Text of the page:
Absolute Truth in Rashomon
In the film, Rashomon by Kurosawa, a samurai's murder is told in different ways by the bandit Tajomaru, the samurai's wife, the samurai speaking through a medium, and a woodcutter, who each witnessed the murder and, apart from the woodcutter, claim to be the killer. These circumstances in the film bring up the question of whether truth is absolute or if it is subjective. Roger Ebert holds the belief that truth is subjective and depends on what a person believes. At first glance the film appears to support this Ebert's view, however once the content of the film is examined, the opposite is shown to be true. Through the similarities in the accounts given by the witnesses, the motivations each of them have for lying, and the impossibility of multiple truths, it can be seen that Errol Morris's view that there is only one absolute truth is correct.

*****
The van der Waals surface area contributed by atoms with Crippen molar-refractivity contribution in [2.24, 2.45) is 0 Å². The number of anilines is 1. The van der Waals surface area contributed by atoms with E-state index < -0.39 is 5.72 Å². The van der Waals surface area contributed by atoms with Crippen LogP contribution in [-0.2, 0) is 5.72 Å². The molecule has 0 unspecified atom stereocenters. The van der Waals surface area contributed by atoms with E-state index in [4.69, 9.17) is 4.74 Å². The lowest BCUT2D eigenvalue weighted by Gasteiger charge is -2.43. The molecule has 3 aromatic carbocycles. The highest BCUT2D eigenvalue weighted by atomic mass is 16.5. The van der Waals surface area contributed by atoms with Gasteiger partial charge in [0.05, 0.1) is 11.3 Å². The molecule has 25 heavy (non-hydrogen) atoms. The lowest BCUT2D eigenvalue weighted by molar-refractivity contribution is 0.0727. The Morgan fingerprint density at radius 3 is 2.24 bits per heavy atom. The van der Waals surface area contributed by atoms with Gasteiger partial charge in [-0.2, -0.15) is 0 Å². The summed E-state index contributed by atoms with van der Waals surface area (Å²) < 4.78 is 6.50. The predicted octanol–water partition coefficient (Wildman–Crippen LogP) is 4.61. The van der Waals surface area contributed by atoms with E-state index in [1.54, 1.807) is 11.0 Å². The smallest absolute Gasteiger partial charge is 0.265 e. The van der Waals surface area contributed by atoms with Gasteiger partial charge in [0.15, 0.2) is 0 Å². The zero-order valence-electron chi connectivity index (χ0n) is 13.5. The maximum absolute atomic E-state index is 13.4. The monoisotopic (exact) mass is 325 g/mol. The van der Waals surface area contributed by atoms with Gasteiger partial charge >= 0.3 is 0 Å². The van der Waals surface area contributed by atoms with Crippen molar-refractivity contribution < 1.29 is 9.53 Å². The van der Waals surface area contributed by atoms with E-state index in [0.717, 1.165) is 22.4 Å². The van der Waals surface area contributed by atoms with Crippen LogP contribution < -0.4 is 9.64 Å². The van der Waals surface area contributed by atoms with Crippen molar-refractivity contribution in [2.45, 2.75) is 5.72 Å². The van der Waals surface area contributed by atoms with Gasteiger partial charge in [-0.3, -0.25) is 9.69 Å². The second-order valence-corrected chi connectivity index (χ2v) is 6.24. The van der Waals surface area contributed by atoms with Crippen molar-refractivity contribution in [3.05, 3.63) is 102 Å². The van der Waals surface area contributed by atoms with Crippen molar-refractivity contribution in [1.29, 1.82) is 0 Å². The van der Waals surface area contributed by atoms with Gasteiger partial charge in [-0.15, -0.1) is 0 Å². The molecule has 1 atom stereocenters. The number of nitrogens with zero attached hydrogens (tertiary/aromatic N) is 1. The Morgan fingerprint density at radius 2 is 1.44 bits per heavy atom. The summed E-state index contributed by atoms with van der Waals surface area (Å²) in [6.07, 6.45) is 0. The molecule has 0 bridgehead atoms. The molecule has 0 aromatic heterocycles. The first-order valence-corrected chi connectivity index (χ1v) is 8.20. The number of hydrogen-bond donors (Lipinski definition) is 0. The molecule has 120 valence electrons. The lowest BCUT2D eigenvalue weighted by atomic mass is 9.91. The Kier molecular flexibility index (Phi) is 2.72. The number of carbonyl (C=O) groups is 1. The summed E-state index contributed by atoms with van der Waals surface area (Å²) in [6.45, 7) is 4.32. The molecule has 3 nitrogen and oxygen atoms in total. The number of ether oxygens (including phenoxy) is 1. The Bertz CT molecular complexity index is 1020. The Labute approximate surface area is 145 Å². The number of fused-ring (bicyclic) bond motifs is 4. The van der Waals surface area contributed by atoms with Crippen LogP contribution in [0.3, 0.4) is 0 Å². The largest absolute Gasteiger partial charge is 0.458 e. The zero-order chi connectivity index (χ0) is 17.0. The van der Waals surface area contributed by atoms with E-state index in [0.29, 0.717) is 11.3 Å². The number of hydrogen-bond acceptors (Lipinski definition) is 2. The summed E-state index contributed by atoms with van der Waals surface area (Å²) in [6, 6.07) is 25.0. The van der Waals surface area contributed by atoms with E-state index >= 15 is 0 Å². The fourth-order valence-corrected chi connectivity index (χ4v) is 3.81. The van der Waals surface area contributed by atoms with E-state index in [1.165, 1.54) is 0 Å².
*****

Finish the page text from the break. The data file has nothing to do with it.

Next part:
The similarities between the stories told by the different witnesses show that there is an absolute truth. The stories of both the bandit and the woodcutter include a sword fight between the bandit and the samurai, ending with the samurai being killed in the same location and in the same way. The samurai and the wife each tell different stories, but the similarities between the other two accounts show that is likely what really happened. The stories may have been embellished some, for example the bandit says he remembers exactly how many times they crossed swords, but the base story is consistent in each. Another similar element between the stories is that in the bandit's, the samurai's and the woodcutter's accounts, it is the wife who encourages them to fight for her. They are lying in other areas of their stories because their reactions from the wife's request differ, but the wife provoking the fight can probably be taken as truth. The wife is the only one who tells that part of the story differently, which brings into question the reliability...